My simple question is this:
Why is the Roman Catholic Church so fond of depicting Moses with two horns on his head?
Isn’t that a bit… diabolical?
The horned man is a symbol of Pan, an ancient satyr god—half man, half animal—ruler during the “Golden Age” in classical antiquity. Saturn (Kronos) is the same as Pan; furthermore, the word “satyr”, referring to a he-goat, comes from the word “Saturnus”, identifying the Greek “Kronos” with the horned god Pan.
The son of Kronos (Saturn) was Zeus (Jupiter). In mythology, he was slain by his own son and usurped as the chief god. Saturn is often depicted as devouring his own children as soon as they’re born in an attempt to prevent the fulfillment of a prophecy that said his own child would one day overthrow him.
A Vedic god called “Mitra” was worshipped not only in Persia, but as “Mithra” by the Greeks and Romans as well. In fact, Mithra was often worshipped in temples of Jupiter, and vice-versa. Why? Because they were the same god. Mithra is commonly depicted slaying a bull, symbolizing how Jupiter killed his father, Saturn. This is because Saturn’s ancient Semitic counterpart was the deity El, who was symbolized by the bull (Taurus), again denoting a horned god.
It is also theorized that “Kronos” (Saturn) means “the horned one”, as it may be derived from the ancient Semitic word “qrn”, meaning “horn”.
So, why does the Roman Catholic Church have a long history of depicting Moses as the horned god? Most of the artwork portraying this is from after Rome’s supposed conversion to Christianity, yet still, they prefer to deliberately depict Moses as Saturn.
In Hesiod’s poem “Theogony”, the Golden Age of Kronos/Pan was said to have been lawless, since there was perfect harmony with no immorality to demand rules. However, after a major war between the Titans and Olympians called the “Titanomachy”, Kronos lost the battle to Zeus. In Virgil’s Aeneid, it’s said that Kronos then escaped to Latium (the region in Italy that became Rome). It is here that he then ascends as king and law-giver.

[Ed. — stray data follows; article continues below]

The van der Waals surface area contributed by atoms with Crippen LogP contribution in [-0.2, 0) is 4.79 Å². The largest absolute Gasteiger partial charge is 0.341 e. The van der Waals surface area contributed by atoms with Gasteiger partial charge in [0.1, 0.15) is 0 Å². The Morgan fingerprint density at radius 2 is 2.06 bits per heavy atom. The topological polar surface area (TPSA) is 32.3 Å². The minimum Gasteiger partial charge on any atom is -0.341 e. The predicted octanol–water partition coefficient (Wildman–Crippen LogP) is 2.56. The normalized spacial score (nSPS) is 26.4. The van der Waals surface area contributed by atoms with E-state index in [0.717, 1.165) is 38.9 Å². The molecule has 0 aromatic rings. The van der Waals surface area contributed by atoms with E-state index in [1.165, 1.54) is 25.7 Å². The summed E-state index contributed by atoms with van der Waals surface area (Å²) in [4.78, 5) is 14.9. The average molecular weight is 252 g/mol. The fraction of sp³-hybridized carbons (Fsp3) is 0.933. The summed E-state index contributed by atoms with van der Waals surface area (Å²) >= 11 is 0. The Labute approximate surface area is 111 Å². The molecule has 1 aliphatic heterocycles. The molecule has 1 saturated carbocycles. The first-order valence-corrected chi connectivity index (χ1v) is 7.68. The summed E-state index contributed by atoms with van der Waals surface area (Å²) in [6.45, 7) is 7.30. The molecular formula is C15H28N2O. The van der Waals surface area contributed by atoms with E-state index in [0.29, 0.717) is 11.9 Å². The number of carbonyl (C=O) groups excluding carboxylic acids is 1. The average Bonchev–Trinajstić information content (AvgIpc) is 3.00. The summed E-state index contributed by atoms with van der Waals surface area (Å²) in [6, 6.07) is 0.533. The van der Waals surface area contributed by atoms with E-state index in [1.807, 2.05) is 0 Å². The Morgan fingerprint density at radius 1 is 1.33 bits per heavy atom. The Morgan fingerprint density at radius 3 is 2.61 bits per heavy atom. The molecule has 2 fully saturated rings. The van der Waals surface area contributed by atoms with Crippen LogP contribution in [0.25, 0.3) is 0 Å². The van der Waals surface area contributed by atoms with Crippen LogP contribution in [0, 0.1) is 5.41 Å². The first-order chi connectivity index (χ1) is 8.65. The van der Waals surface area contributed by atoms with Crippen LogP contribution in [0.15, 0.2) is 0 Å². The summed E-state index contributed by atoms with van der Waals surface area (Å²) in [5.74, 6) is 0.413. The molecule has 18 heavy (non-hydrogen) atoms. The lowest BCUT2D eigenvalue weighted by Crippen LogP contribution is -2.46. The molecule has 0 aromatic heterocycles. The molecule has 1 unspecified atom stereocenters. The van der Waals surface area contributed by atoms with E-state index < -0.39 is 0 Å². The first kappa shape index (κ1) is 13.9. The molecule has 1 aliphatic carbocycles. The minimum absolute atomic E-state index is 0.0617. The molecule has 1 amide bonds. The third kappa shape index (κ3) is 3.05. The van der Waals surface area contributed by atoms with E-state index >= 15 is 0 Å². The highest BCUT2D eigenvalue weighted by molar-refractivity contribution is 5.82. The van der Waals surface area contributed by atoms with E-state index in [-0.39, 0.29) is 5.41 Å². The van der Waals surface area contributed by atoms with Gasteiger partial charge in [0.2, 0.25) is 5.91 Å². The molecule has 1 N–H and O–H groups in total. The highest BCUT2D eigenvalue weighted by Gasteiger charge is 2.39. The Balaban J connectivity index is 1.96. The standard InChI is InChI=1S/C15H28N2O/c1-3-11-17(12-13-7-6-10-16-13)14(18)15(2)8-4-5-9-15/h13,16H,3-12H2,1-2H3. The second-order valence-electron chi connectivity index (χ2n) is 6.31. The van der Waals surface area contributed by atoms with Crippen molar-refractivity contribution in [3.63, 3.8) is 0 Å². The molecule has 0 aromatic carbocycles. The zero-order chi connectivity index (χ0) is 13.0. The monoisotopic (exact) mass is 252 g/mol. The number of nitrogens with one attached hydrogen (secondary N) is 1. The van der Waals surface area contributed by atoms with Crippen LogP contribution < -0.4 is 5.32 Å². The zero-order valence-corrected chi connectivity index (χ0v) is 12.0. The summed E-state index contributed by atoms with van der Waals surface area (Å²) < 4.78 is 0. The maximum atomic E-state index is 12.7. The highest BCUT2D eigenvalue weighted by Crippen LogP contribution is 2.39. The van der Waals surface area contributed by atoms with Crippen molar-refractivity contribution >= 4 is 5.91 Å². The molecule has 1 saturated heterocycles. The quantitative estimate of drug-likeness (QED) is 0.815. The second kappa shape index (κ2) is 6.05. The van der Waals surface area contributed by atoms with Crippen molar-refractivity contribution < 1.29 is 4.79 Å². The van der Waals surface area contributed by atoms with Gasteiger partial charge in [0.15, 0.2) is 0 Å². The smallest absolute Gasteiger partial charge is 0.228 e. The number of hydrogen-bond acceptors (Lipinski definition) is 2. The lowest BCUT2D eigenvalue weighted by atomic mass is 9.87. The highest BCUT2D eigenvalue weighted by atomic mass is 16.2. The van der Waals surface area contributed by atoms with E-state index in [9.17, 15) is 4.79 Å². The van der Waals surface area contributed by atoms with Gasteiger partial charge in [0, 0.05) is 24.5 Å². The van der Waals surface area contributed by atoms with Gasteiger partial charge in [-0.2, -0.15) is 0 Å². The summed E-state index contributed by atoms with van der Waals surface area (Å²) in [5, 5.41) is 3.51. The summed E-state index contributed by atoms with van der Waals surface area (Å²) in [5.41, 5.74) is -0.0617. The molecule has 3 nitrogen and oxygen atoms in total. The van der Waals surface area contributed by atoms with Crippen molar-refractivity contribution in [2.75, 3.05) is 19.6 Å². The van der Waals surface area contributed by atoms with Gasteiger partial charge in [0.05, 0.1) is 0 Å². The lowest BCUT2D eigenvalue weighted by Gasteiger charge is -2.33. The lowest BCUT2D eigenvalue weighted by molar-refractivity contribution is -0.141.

Obviously, this account of Kronos’ identity as king and law-giver was more popular in Rome (Latium), since Latium is where he established his kingdom after the Titanomachy. Many artists, commissioned by the Roman Catholic Church, portrayed Saturn/Kronos/Pan as a religious tribute, calling it “Moses” to disguise its true identity from the Christian masses. Since both Moses and Saturn were considered “law-givers”, the similar imagery made this an easy deception. The truth, therefore, was hidden in plain sight, known only to those who were educated in the mysteries of classical antiquity.
The Roman Catholic Church has always honoured the ancient mystery religion of Babylon, Egypt, Greece and Rome, but in secret, so as to maintain their power and authority in a country primarily occupied by Christians. Rome was already being overthrown by the Christian masses at the time that Emperor Constantine had his self-professed “conversion to Christianity”, so it appears to have been more of a political gambit to prevent Rome’s disempowerment at the hands of Christians. Pagan Rome, therefore, continued to worship the ancient pantheon under the guise of Christianity. Depicting a horned Saturn and calling him “Moses” is one very prime example.
Also, it was a Roman Catholic tradition to depict holy figures with discs or halos behind their heads. These golden discs represent the Sun, again a Saturnian symbol, as Saturn was worshipped throughout history as the Sun god. In fact, the planet we now call “Saturn” was actually known as “Helios” by the Greeks, “Sol” by the Romans, both words meaning “Sun”—cited mostly from archaic copies of Plato’s “Timaeus”. Early astronomical traditions identify the “primeval sun” as the planet Saturn, the distant planet which the alchemists called the “best sun” and which the Babylonians, the founders of astronomy, identified as the exemplary light of heaven, the “sun”-god Shamash. (“Shamash is the planet Saturn”, the astronomical texts say.)
Many of the Catholic portrayals of Moses depict both a sun disc and two horns on his head.